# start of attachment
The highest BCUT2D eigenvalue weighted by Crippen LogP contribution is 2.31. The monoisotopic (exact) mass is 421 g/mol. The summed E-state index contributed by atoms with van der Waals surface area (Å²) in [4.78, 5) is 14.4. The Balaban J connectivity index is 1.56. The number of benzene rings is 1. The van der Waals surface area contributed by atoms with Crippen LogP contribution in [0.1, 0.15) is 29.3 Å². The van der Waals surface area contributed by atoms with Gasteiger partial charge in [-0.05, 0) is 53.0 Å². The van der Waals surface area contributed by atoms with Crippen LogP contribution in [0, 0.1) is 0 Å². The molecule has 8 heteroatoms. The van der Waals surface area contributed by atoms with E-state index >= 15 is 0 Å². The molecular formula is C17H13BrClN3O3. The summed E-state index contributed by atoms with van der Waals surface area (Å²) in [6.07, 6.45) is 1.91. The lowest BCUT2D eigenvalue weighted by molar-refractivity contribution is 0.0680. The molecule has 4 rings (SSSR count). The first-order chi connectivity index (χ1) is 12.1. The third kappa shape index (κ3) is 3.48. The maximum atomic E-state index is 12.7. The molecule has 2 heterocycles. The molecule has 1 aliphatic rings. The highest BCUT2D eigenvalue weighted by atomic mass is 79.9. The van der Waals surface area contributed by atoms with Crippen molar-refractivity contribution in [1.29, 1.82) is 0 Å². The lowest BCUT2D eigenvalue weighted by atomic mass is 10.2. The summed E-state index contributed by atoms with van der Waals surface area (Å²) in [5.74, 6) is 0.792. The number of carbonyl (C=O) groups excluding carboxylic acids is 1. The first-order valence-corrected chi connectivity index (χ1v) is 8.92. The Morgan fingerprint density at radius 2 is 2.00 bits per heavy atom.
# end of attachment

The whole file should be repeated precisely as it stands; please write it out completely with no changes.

The highest BCUT2D eigenvalue weighted by Crippen LogP contribution is 2.31. The monoisotopic (exact) mass is 421 g/mol. The summed E-state index contributed by atoms with van der Waals surface area (Å²) in [4.78, 5) is 14.4. The Balaban J connectivity index is 1.56. The number of benzene rings is 1. The van der Waals surface area contributed by atoms with Crippen LogP contribution in [0.1, 0.15) is 29.3 Å². The van der Waals surface area contributed by atoms with Gasteiger partial charge in [-0.05, 0) is 53.0 Å². The van der Waals surface area contributed by atoms with Crippen LogP contribution in [0, 0.1) is 0 Å². The molecule has 8 heteroatoms. The van der Waals surface area contributed by atoms with E-state index >= 15 is 0 Å². The molecular formula is C17H13BrClN3O3. The summed E-state index contributed by atoms with van der Waals surface area (Å²) in [6.07, 6.45) is 1.91. The lowest BCUT2D eigenvalue weighted by molar-refractivity contribution is 0.0680. The molecule has 4 rings (SSSR count). The first-order chi connectivity index (χ1) is 12.1. The third kappa shape index (κ3) is 3.48. The maximum atomic E-state index is 12.7. The molecule has 2 heterocycles. The molecule has 1 aliphatic rings. The highest BCUT2D eigenvalue weighted by atomic mass is 79.9. The van der Waals surface area contributed by atoms with Crippen molar-refractivity contribution in [1.29, 1.82) is 0 Å². The lowest BCUT2D eigenvalue weighted by atomic mass is 10.2. The summed E-state index contributed by atoms with van der Waals surface area (Å²) in [5.74, 6) is 0.792. The number of carbonyl (C=O) groups excluding carboxylic acids is 1. The first-order valence-corrected chi connectivity index (χ1v) is 8.92. The Morgan fingerprint density at radius 2 is 2.00 bits per heavy atom.